Interestingly, the most forested areas are owned by rich people who live in the capital. I was talking to a PRODERT extensionist (Manuel) a few days ago, and he mentioned that this is a good thing, because those people tend to take better care of the land. He meant it because those people have no need to cultivate the land, and even if they build a house, they keep most of the land forested because that is the reason for owning land in the country. I have noticed many nice houses in the area, owned by rich Salvadorans who come up on the weekends and holidays to get away from the hectic life in the city.

Fruit trees in the community.

21 September 2007

            I am currently working with three other volunteers on a HIV/AIDS youth camp that will take place in November. We worked hard on a proposal to solicit the money, a grant of $1,000 by an organization called Global Vision. The organization is giving grants for youth camps on three different topics, and one of them is Environmental Education. I was interested in this topic, but one needs to work with at least two other volunteers to qualify for the grant. The other volunteers that live near me were not interested in environmental education, so we decided on the HIV/AIDS topic instead. We just sent out our proposal and we’re still waiting for the response, but we are positive will get the money. The idea of the youth camp is also to see what the results are in six months. After the youth camp we are supposed to make sure the kids that participated are able to organize talks on the topic either at the schools or community meetings, and in six months we have to reunite them to see how they have applied what they learned.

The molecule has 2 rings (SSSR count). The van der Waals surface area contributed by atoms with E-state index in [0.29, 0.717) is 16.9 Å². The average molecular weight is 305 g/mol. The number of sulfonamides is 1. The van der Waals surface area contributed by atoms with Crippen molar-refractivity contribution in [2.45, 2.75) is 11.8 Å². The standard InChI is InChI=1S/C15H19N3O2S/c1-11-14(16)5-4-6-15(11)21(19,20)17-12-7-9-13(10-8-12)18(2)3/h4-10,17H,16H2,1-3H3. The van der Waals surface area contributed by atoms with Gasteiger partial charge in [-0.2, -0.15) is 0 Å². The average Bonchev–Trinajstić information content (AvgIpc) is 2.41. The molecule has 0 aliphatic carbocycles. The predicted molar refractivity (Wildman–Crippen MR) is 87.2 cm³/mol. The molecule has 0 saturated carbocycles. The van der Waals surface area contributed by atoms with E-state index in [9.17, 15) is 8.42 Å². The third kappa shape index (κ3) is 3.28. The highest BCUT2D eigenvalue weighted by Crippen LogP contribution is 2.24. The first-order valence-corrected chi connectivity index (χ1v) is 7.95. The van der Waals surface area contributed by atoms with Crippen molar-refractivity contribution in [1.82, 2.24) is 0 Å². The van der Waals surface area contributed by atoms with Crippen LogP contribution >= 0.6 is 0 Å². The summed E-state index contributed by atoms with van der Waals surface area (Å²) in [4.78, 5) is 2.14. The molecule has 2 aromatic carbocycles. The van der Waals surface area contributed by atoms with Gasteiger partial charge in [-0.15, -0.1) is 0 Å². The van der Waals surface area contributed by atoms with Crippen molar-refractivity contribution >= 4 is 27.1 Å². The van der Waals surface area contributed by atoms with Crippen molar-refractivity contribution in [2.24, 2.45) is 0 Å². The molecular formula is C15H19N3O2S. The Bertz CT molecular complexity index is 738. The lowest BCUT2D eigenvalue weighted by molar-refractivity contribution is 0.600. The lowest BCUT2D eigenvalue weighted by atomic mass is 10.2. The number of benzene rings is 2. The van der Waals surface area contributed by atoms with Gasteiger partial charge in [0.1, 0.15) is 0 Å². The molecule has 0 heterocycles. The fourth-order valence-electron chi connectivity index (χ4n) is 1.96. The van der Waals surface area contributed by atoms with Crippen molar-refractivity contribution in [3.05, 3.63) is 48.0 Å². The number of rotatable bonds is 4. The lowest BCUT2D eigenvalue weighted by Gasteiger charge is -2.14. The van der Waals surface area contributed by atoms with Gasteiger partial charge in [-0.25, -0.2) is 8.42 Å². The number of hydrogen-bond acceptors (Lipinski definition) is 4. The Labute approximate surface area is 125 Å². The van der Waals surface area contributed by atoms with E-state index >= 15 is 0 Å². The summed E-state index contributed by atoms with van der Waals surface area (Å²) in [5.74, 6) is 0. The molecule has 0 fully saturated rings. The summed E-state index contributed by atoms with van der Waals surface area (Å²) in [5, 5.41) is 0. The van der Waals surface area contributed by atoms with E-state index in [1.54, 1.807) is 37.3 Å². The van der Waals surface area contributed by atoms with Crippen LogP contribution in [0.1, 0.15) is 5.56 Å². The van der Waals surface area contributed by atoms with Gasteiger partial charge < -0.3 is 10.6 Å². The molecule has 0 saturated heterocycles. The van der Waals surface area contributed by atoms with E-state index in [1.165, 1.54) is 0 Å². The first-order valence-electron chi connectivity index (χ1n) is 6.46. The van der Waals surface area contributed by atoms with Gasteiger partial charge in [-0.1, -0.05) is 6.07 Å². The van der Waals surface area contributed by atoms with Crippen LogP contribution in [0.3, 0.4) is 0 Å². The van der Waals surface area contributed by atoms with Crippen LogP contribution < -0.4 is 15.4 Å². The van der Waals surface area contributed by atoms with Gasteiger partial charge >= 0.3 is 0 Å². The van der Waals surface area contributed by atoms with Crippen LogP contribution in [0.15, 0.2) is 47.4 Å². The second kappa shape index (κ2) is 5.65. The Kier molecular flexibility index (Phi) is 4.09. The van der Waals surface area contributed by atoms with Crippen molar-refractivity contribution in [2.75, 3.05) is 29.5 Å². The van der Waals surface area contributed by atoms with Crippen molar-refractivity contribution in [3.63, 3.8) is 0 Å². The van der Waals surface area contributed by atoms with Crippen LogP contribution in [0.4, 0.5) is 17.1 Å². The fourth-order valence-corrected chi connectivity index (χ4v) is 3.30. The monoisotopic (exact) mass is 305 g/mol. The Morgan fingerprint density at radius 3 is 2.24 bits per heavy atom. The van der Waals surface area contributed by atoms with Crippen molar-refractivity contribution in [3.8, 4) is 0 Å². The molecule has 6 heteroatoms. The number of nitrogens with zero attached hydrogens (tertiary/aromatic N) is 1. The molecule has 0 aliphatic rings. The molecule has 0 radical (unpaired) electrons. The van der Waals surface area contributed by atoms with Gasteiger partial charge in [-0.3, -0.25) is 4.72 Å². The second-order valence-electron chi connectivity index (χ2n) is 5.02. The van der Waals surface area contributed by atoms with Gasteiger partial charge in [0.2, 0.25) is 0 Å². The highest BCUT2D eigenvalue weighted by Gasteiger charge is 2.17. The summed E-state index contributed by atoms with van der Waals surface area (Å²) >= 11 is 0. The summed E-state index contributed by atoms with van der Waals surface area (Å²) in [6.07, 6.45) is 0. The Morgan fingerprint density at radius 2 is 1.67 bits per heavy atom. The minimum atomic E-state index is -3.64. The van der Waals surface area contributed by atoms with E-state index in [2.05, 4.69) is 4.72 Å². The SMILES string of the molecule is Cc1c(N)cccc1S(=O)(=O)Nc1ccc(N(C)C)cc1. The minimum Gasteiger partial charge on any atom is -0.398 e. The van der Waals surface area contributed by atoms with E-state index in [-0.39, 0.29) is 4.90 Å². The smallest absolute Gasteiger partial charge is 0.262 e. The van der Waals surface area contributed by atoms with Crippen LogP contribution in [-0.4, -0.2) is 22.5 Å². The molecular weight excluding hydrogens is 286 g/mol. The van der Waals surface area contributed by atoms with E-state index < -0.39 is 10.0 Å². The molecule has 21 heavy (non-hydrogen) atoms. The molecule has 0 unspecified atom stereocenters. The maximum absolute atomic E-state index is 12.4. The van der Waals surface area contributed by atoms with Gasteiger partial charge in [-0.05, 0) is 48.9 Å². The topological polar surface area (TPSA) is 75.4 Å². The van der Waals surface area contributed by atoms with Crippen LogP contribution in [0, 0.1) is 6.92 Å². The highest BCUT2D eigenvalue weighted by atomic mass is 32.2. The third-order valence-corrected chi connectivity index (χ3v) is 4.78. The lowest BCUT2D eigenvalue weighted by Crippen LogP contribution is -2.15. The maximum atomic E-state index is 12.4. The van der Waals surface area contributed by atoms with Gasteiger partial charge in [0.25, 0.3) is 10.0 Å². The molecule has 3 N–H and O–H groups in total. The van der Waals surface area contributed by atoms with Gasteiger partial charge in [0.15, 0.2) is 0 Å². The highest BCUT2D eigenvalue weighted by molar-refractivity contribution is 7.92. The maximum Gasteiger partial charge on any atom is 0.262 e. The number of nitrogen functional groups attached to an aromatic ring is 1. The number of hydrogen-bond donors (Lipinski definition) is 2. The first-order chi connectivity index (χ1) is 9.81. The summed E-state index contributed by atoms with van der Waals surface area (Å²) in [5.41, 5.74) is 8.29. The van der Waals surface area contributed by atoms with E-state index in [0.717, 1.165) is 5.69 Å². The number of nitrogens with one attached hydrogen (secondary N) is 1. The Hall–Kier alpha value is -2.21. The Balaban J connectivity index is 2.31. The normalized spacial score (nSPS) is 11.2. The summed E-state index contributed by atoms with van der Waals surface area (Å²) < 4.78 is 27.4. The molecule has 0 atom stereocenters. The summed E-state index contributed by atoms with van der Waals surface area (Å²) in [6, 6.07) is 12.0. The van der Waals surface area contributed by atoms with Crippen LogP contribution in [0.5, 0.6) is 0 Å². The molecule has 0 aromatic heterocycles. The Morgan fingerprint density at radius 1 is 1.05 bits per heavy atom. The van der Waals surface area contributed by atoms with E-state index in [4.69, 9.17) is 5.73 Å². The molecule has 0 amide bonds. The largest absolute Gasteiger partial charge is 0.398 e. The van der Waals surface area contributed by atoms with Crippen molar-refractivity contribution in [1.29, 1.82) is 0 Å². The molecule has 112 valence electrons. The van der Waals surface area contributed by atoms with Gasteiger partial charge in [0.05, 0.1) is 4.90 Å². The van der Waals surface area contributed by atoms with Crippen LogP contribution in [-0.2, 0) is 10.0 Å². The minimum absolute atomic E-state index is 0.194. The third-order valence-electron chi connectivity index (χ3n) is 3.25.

15 December 2007

HIV Aids Camp.

Since September I have been working with three volunteers around my site on an HIV/AIDS youth camp. Every week we met to organize and plan the camp, and we also had to meet with the representative of the organization funding the camp. The youth camp took place from 19-21of November. There were six youth present from each community, 25 total. We had decided on inviting three females and three males, but over the course of the months we discovered that it was hard for all of us to find males willing to participate. This is coffee-cutting season and most boys are hired to work. The school year ended the second week on November, so these boys are available to work in the field. Also, there are more girls than boys in school, and in some communities there are just more females than males. One volunteer could only find one boy in her community, so the female-male ratio was disproportionate.

The youth camp was funded by the World Vision with a $1,000 stipend. We did not spend that much in the camp, because we were able to save on housing. There is a government owned park called Refugio, and there people are able to stay in cabins for free. The cabins are equipped with beds and furniture, and even have bathrooms. About 3-4 people can stay in each cabin. The Refugio is about 10 minutes from the town of La Palma, the municipality my community is part of. Two male volunteers came to the camp to help us out, because with three female volunteers, there was no one to stay with the boys in the cabins. We decided to also save on plastic utensils and plates, so everyone brought their own from home and washed it after each meal.